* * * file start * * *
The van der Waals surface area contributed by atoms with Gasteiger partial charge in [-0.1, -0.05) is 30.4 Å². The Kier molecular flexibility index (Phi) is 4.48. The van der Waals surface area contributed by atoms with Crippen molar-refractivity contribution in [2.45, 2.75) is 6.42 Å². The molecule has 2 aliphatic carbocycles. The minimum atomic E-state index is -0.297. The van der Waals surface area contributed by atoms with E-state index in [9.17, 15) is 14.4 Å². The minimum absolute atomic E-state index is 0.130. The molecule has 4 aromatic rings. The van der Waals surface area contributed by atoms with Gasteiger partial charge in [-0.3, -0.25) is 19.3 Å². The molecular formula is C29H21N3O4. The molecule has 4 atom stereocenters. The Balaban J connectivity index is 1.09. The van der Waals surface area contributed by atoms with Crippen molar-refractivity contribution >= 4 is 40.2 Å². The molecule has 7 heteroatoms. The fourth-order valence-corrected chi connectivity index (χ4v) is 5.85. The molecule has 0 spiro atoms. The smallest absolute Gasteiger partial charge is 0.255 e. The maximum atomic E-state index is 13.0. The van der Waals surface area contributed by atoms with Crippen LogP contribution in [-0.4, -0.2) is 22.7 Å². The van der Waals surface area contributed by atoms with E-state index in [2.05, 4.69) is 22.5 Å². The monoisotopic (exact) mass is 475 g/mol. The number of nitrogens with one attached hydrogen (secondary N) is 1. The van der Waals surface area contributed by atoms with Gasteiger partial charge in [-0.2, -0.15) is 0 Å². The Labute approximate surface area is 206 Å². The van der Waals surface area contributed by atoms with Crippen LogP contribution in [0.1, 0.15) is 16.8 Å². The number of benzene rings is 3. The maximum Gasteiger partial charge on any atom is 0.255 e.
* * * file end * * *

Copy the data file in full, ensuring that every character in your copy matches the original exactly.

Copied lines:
The van der Waals surface area contributed by atoms with Gasteiger partial charge in [-0.1, -0.05) is 30.4 Å². The Kier molecular flexibility index (Phi) is 4.48. The van der Waals surface area contributed by atoms with Crippen molar-refractivity contribution in [2.45, 2.75) is 6.42 Å². The molecule has 2 aliphatic carbocycles. The minimum atomic E-state index is -0.297. The van der Waals surface area contributed by atoms with E-state index in [9.17, 15) is 14.4 Å². The minimum absolute atomic E-state index is 0.130. The molecule has 4 aromatic rings. The van der Waals surface area contributed by atoms with Gasteiger partial charge in [-0.3, -0.25) is 19.3 Å². The molecular formula is C29H21N3O4. The molecule has 4 atom stereocenters. The Balaban J connectivity index is 1.09. The van der Waals surface area contributed by atoms with Crippen molar-refractivity contribution >= 4 is 40.2 Å². The molecule has 7 heteroatoms. The fourth-order valence-corrected chi connectivity index (χ4v) is 5.85. The molecule has 0 spiro atoms. The smallest absolute Gasteiger partial charge is 0.255 e. The maximum atomic E-state index is 13.0. The van der Waals surface area contributed by atoms with Crippen LogP contribution in [-0.4, -0.2) is 22.7 Å². The van der Waals surface area contributed by atoms with E-state index in [2.05, 4.69) is 22.5 Å². The monoisotopic (exact) mass is 475 g/mol. The number of nitrogens with one attached hydrogen (secondary N) is 1. The van der Waals surface area contributed by atoms with Gasteiger partial charge in [-0.2, -0.15) is 0 Å². The Labute approximate surface area is 206 Å². The van der Waals surface area contributed by atoms with Crippen LogP contribution in [0.1, 0.15) is 16.8 Å². The number of benzene rings is 3. The maximum Gasteiger partial charge on any atom is 0.255 e.